Or, more accurately, The Flash (Vol. 3) #1. While I understand why this book has been relaunched with a new first issue instead of just continuing the numbering of the previous series, that’s a pet peeve of mine in the comic book universe. This is, however, at least better than what they’re about to do with Green Arrow. But I digress, Geoff Johns re-teams with his former Adventure Comics partner Francis Manapul for the new ongoing adventures of Barry Allen, the Flash. Barry was recently returned from the dead himself (well… recently in DC Universe time, it’s been nearly two years in the real world since his return began), and as his new series kicks off we see him trying to re-acclimate into his life. Johns has a pretty plausible story for him to tell his former friends and co-workers about where he’s been all these years, and Barry wastes no time getting back into the mix.

The story really kicks into gear when a murder victim is found in the middle of Central City wearing a costume similar to that of Barry’s old foe the Mirror Master. As he tries to look into the stranger’s death, he finds that he isn’t the only one investigating… and with Mirror Master down, the rest of the Rogues can’t be far behind.

Johns does a wonderful job capturing the flavor of Barry Allen in this book. While a lot of people — fairly — miss Wally West (Barry’s former sidekick who took the top job in the nearly 25 years since Barry’s “death” in Crisis on Infinite Earths), Johns has really conveyed who Barry is and what makes him different from Wally. The relationship between Barry and his wife, Barry and his coworkers, and Barry and his enemies is all clearly defined. What’s more — as Johns so often does — he takes great pains to characterize not just the hero, but his city as well. Central City is a place concerned with speed, with getting everything done fast. And that seems a perfect fit for the scarlet speedster.

Can I say how much I love Francis Manapul’s artwork? His linework, with beautiful colors by Brian Buccellato, is unlike anything else you see in a modern superhero comic. The book has a sort of washed look to it that gives it a timeless feel. The story you’re reading could have been told twenty years ago, it could be told twenty years from now, and it will fit in just perfectly.

As he often does, Johns ends this issue with a teaser from an upcoming storyline, Flashpoint, which is promised to come in 2011. Johns will apparently be telling this story with artist Andy Kubert, although whether this is a storyline in this title, a crossover with other titles, or its own miniseries remains unknown. I love when Johns does this, though. The first time was back at the end of Sinestro Corps War, when he first teased a little something called Blackest Night, and since then he’s stepped up several times to give us teases. This tease features a clock running out, Barry with Professor Zoom’s costume, something happening to the other speedsters, and glimpes of Paris underwater, a red-eyed Batman, an armored Wonder Woman in front of a flaming Big Ben, soldiers protecting a bunker sporting Superman’s S-shield, and a white-gloved hand wearing a White Lantern ring. Curiouser and curiouser. Whatever it is, Johns has proven himself to me time and again, so I can’t wait to see it.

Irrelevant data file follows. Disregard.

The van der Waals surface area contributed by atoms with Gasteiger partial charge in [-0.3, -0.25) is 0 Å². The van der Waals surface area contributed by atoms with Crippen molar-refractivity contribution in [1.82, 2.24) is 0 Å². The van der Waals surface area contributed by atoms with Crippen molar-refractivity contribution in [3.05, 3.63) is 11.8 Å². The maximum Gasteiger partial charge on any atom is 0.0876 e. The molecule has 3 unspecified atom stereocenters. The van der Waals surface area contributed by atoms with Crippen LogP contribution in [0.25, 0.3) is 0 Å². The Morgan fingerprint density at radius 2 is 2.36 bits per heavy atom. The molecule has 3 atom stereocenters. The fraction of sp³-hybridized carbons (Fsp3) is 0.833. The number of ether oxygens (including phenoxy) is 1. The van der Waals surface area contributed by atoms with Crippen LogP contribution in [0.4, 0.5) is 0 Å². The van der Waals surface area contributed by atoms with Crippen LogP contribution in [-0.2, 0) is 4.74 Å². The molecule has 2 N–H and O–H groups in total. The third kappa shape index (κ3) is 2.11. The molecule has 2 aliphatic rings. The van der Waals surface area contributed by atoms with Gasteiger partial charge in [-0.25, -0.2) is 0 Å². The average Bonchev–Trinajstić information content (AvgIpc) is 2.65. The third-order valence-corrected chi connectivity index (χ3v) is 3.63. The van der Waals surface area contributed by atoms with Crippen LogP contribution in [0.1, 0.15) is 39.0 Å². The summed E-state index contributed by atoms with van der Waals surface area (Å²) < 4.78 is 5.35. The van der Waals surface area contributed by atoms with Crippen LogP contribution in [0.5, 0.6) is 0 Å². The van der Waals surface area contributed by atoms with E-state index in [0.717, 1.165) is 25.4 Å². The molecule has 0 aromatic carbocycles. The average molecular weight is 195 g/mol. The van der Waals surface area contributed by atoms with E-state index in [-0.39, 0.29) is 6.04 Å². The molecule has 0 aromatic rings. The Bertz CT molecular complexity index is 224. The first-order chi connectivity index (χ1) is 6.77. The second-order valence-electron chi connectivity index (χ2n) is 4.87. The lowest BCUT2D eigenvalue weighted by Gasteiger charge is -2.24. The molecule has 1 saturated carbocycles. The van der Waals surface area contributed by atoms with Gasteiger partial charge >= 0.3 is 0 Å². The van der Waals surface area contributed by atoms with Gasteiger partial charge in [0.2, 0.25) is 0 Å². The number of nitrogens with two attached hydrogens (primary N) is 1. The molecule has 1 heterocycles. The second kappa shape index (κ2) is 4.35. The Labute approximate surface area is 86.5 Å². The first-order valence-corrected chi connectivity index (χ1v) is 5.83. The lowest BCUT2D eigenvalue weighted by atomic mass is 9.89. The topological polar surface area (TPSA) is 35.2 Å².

Rating: 8/10

25
Nov
09

Everything But Imaginary #330: Thanksgiving at the JSA Brownstone

It’s time for a special Thanksgiving treat courtesy of the Everything But Imaginary players! Step into Rip Hunter’s Time Sphere and accompany us on a quick jaunt just one day into the future, where we travel to the JSA Brownstone in New York. The decorations are hung, the walls are packed, and the aroma of turkey, ham, and Ma Hunkel’s famous Pumpkin Pie fill the air. Three generations of superheroes are gathering, and this year, you’re going to join us for…

Everything But Imaginary #330: Thanksgiving at the JSA Brownstone

15
Nov
09

2 in 1 Showcase Episode 145: Blackest Night Halftime Show

The marching band is coming onto the field, the coach is giving the Justice League a much-needed pep talk, and the fans have gone to pee. That’s right, it’s the Blackest Night Halftime Show! With the fourth issue of the eight-part epic on the stands, this week Blake and Kenny sit down to talk about the story so far, the various tie-ins, and make their predictions for the second half of DC’s best event in years. In the picks this week, Kenny goes with Vampire Hunter D: Stuff of Dreams and Blake digs the new Fables spin-off miniseries, Cinderella: From Fabletown With Love. Contact us with comments, suggestions, or anything else at Showcase@Comixtreme.com!

2 in 1 Showcase Episode 145: Blackest Night Halftime Show
Inside This Episode: